This week we have a set of surprise guests that we announced last week! I guess that's not really a surprise, huh? It's Eric and Drew from TABPxDSME, in other words The Aurora Borealis Project and Drewsif Stalin's Musical Endeavors! We have a good old time trying to talk about their amazing upcoming album The World Is A Colder Place Now. Well, we try anyway. Since Drew and I are both invested in derailing as much as possible, it goes to different places. I had a great time! Then, we talk about the news of the week. What news of the week? Stuff like Misha of Periphery doing a song for Deus Ex: Mankind Divided, Heri Joensen of Tyr killing whales and defending his actions, Stereogum's monthly metal roundup, You Bred Raptors playing to an empty venue, then new music or teases towards such by Departe, Saor, Destrage, System of a Down, Anaal Nathrakh, Anciients, Alcest, Negura Bunget, Hannes Grossmann, and Allegaeon. Eden gets pretty mad about the last one!
For those who missed our last installment, We post biweekly updates covering what the staff at Heavy Blog have been spinning. Given the amount of time we spend on the site telling you about music that does not fall neatly into the confines of conventional “metal,” it should come as no surprise that many of us on staff have pretty eclectic tastes that range far outside of metal and heavy things. We can’t post about all of them at length here, but we can at least let you know what we’re actually listening to. For those that would like to participate as well (and please do) can drop a 3X3 in the comments, which can be made with tapmusic.net through your last.fm account, or create it manually with topsters.net. Also, consider these posts open threads to talk about pretty much anything music-related. We love hearing all of your thoughts on this stuff and love being able to nerd out along with all of you.
Like all metalheads, I listen to a handful of artists who are conspicuously unknown. One such band is Skogmark, an atmospheric black metal band hailing from the frozen grandiosity of St. Petersburg, Russia. Their full-length debut Sworn to Paganism is a particular favorite of mine that I would like to see get more recognition. Although Skogmark is primarily an atmoblack outfit, don’t mistake their music for the pleasant, wafting melodies of Saor. They more closely related to a meaner, more clinically depressed Windir.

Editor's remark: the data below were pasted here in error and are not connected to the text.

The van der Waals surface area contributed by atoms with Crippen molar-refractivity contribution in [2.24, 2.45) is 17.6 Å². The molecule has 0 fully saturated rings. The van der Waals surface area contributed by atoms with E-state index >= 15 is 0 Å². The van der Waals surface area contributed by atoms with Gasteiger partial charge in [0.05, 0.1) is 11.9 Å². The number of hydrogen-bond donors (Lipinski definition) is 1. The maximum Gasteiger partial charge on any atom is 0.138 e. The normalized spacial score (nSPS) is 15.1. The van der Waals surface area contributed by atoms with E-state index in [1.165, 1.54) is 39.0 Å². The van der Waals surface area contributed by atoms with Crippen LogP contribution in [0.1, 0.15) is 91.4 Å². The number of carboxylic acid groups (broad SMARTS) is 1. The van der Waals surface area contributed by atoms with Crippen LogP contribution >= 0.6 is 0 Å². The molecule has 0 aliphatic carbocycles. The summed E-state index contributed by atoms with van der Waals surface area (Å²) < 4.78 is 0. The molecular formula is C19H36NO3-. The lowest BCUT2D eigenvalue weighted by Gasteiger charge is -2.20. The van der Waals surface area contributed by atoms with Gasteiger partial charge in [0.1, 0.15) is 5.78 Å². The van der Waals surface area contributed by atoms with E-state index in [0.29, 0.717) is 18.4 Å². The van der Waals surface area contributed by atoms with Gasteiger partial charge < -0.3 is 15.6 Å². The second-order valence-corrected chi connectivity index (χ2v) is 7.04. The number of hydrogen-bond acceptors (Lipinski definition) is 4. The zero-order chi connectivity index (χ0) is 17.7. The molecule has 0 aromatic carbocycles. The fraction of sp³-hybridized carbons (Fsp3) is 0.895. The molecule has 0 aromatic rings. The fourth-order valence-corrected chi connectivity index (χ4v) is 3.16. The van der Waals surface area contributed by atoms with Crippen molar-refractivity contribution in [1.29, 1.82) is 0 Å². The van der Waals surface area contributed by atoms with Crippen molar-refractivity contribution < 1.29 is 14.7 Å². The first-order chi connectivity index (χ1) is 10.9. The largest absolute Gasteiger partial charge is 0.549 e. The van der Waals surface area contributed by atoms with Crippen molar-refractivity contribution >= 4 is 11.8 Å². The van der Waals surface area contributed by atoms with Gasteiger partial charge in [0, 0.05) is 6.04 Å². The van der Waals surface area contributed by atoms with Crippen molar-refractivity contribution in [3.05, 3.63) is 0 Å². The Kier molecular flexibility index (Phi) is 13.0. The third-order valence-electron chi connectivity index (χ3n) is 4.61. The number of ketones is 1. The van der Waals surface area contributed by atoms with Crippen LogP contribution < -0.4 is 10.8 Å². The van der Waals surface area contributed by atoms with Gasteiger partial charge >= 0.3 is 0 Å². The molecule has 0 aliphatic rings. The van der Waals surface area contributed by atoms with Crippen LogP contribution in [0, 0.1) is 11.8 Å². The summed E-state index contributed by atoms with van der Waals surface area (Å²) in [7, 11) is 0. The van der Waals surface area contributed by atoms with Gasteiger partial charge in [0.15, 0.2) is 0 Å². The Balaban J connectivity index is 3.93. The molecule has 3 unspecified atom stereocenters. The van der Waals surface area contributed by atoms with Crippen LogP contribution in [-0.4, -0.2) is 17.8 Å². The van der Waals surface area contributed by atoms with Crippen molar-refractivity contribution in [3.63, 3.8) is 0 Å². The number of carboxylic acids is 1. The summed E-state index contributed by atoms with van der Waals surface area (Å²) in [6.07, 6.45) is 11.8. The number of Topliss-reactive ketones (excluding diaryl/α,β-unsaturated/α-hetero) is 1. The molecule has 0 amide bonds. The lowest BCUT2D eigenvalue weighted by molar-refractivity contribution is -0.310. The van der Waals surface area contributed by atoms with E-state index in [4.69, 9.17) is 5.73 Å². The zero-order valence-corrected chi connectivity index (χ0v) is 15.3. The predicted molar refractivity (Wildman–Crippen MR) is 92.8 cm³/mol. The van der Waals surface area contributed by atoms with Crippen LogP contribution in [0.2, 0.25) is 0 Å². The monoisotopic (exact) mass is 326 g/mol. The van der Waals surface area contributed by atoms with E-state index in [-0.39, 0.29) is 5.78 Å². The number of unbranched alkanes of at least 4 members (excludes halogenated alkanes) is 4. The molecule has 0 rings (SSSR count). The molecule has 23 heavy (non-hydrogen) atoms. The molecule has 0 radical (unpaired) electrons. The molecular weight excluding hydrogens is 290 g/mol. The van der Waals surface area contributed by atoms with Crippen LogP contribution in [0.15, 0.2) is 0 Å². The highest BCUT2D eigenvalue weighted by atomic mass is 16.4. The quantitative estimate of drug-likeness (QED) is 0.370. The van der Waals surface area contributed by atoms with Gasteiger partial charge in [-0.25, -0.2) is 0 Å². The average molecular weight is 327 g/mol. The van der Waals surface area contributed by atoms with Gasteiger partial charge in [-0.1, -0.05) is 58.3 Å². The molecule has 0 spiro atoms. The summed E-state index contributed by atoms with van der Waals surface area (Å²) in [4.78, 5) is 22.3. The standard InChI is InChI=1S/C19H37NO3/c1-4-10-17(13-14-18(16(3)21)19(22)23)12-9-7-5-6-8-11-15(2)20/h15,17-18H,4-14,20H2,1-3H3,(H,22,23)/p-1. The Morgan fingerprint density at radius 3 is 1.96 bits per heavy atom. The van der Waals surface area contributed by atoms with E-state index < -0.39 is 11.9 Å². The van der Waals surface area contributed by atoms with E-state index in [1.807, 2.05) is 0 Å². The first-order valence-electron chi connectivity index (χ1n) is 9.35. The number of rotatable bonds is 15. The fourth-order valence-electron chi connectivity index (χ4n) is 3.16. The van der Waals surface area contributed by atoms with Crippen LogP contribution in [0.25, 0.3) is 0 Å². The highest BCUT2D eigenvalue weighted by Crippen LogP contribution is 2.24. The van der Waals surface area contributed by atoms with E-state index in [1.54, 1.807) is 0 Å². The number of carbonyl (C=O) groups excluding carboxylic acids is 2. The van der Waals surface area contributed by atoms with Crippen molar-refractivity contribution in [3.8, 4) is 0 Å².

There’ve been some pretty bitching black metal albums of late. I guess an obvious name to mention would be Saor, but there are some other great artists doing similar things. The Frozen Ocean managed to renounce a lot of black metal tropes and make something completely new out of an old sound with this year’s EP The Prowess of Dormition. Forndom also fucking killed it this year by renouncing the general sound (but not the spirit) of black metal with Dauðra Dura, and Goatpsalm did something very similar too with Downstream. This article, however, is going to cover a band that’s playing around with more symphonic elements rather than folk-influenced black metal (though there are still elements of folk): Darkestrah.
I’m not incredibly knowledgable on folk metal, but I have noticed a recent trend of bands that have done a great job putting folk elements into their music. Wintersun and Saor are the first to come to my mind, but even other, lesser known groups, like Forndom (which will hopefully find its own HLT in the future) have done incredible jobs reinventing the folk metal sound.What Russia’s Goatpsalm brings to the proverbial folk metal table is, in my opinion, incredibly original, at least in presentation. It’s as if the band has been able to strip folk metal down to its barest elements—the sounds of nature, the occasional acoustic guitar, and an assortment of ethnic instruments—and sort of build their sound up from there.
The last few years have proven to be excellent years for other forms of black metal. In earlier editions of “Hey! Listen To This!”, I mentioned a great black metal group, Barshasketh, whose 2015 album Ophidian Henosis was one of my favorite albums of the year. While Barshasketh plays a sort of standard—albeit ear-catching—black metal, there are other bands that are doing different things with the genre that still stay within the bounds of standard black metal. France’s Hegemon is one of these bands, with a specific nod to their latest release, 2015’s The Hierarch.
Going over the twelve entries we've selected as the cream of the musical loner crop, it's amazing to see not only the variety of genres present, but the fact that such enormous, impactful music can come from a single individual. From guitar porn to one man black metal to a whole slew of electronic subgenres, these artists prove that "strength in numbers" may not apply to everyone. Because while this crew may not have been the most social group on the playground, they spent their alone time producing some of our favorite music and proving that collaboration isn't a necessity for quality tunes. So without further ado, sit back and reminisce with us over our favorite one person projects, or enjoy discovering what any one of these twelve musicians has to offer. And of course, feel free to comment with further suggestions of exceptional musicians who handily do it all.
For a musician like Andy Marshall, whose experimentation ranges greatly on his Saor releases, this is a loving pause and meditation on a style of music that has considerably progressed in the past two decades. If you like standard black metal, or are even just starting out in the genre, this is an album to at least listen to. It offers none of the frills of Saor, and it is unapologetic of that fact. One must simply take it as it is: solid, traditional, black metal.